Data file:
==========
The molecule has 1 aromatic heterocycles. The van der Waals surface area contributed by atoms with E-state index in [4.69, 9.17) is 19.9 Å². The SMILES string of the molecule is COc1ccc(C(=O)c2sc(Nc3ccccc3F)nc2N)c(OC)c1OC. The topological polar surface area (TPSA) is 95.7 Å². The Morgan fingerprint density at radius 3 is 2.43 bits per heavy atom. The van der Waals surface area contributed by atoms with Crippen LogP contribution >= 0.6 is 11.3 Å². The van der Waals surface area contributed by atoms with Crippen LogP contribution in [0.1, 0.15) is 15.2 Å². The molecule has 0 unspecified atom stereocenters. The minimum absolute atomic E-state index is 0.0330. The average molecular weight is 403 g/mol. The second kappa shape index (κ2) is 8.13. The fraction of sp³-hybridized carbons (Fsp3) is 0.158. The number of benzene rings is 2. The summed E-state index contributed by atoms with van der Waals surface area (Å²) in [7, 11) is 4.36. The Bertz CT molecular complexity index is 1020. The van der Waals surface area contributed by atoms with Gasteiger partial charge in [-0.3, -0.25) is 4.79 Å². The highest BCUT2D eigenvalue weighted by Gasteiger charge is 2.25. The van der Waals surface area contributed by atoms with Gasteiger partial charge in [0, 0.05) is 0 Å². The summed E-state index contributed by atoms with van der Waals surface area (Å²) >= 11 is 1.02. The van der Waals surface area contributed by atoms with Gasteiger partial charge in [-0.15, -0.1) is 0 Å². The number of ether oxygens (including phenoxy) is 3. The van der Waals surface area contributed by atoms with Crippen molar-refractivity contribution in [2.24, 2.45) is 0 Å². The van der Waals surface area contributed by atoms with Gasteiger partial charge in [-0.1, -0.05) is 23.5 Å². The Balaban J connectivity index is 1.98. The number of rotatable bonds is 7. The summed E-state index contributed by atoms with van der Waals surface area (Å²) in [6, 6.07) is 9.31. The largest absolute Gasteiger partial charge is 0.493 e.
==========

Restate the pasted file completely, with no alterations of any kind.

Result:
The molecule has 1 aromatic heterocycles. The van der Waals surface area contributed by atoms with E-state index in [4.69, 9.17) is 19.9 Å². The SMILES string of the molecule is COc1ccc(C(=O)c2sc(Nc3ccccc3F)nc2N)c(OC)c1OC. The topological polar surface area (TPSA) is 95.7 Å². The Morgan fingerprint density at radius 3 is 2.43 bits per heavy atom. The van der Waals surface area contributed by atoms with Crippen LogP contribution >= 0.6 is 11.3 Å². The van der Waals surface area contributed by atoms with Crippen LogP contribution in [0.1, 0.15) is 15.2 Å². The molecule has 0 unspecified atom stereocenters. The minimum absolute atomic E-state index is 0.0330. The average molecular weight is 403 g/mol. The second kappa shape index (κ2) is 8.13. The fraction of sp³-hybridized carbons (Fsp3) is 0.158. The number of benzene rings is 2. The summed E-state index contributed by atoms with van der Waals surface area (Å²) in [7, 11) is 4.36. The Bertz CT molecular complexity index is 1020. The van der Waals surface area contributed by atoms with Gasteiger partial charge in [-0.3, -0.25) is 4.79 Å². The highest BCUT2D eigenvalue weighted by Gasteiger charge is 2.25. The van der Waals surface area contributed by atoms with Gasteiger partial charge in [0, 0.05) is 0 Å². The summed E-state index contributed by atoms with van der Waals surface area (Å²) >= 11 is 1.02. The van der Waals surface area contributed by atoms with Gasteiger partial charge in [-0.15, -0.1) is 0 Å². The number of ether oxygens (including phenoxy) is 3. The van der Waals surface area contributed by atoms with Crippen molar-refractivity contribution in [2.24, 2.45) is 0 Å². The van der Waals surface area contributed by atoms with Gasteiger partial charge in [-0.1, -0.05) is 23.5 Å². The Balaban J connectivity index is 1.98. The number of rotatable bonds is 7. The summed E-state index contributed by atoms with van der Waals surface area (Å²) in [6, 6.07) is 9.31. The largest absolute Gasteiger partial charge is 0.493 e.